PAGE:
As you suggest, the number "3" is significant in the short story "The Monkey's Paw" by W.W. Jacobs.
The structure of the story is full of threes. For example, it is written in three parts. All three parts take place at three different times of the day, and we cannot ignore the three different types of weather in each section: rainy, sunny, and windy cold.
The most obvious and memorable use of 3 is the three wishes, traditional in all "wish" stories such as genies and fairy godmothers. Even more, this talisman will grant three wishes to three different holders of the monkey's paw--and Mr. White is the third owner.
Sergeant-Major Morris comes to visit the Whites, a family of three, and he has three glasses of whiskey before he shares his intriguing adventures in India. When White indicates his interest in the monkey's paw, the sergeant-major tries three times to convince White that he does not really want the token.
When he has to deliver the bad news about Herbert's death, the man from Maw and Meggins approaches the Whites' gate three times before he finally feels strong enough to deliver the blow. Later, when White considers retrieving the paw from the fire, his wife implores him three times to wish that their son were alive again. After he does, Herbert can be heard knocking at the door three times before Mrs. White finally hears him.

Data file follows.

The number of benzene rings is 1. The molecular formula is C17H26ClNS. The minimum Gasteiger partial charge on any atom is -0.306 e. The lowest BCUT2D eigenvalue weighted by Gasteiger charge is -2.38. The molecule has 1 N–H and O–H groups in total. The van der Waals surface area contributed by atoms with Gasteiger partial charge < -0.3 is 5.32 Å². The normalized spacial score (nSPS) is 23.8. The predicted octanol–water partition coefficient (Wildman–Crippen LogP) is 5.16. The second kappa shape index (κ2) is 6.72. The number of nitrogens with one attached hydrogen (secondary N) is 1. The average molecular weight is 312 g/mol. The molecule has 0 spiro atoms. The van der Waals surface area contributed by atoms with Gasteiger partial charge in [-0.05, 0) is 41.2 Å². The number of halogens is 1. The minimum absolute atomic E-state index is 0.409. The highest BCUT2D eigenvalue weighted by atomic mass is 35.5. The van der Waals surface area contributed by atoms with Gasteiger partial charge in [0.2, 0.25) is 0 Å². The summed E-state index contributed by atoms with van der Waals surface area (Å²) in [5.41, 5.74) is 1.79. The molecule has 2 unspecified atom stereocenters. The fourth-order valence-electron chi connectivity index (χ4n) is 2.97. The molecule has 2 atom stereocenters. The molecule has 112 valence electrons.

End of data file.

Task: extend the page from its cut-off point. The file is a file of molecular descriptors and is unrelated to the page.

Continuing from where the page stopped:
Why did Jacobs choose 3? We can only speculate, but consider the following ideas. In the natural world, nearly everything is in pairs (twos). Consider the human body, for example, which of course is comprised of many pairs: eyes, ears, limbs, lungs. The suggestion of three, at least in a literary sense, is the suggestion of something grotesque and unnatural.
The old adage that bad luck always comes in threes is no doubt at least part of the premise for the author's deliberate us of three throughout the story. Another obvious "three" which may play a role in this story is the Holy Trinity: the Father, the Son, and the Holy Spirit. This story seems to be a combination of these two ideas. By ignoring the spiritual realm and giving credence to a distinctly non-Christian talisman in the form of a monkey's paw, the Whites have brought their troubles on themselves.
For mor insights and analysis of this and other classic short story, visit the excellent eNotes sites linked below.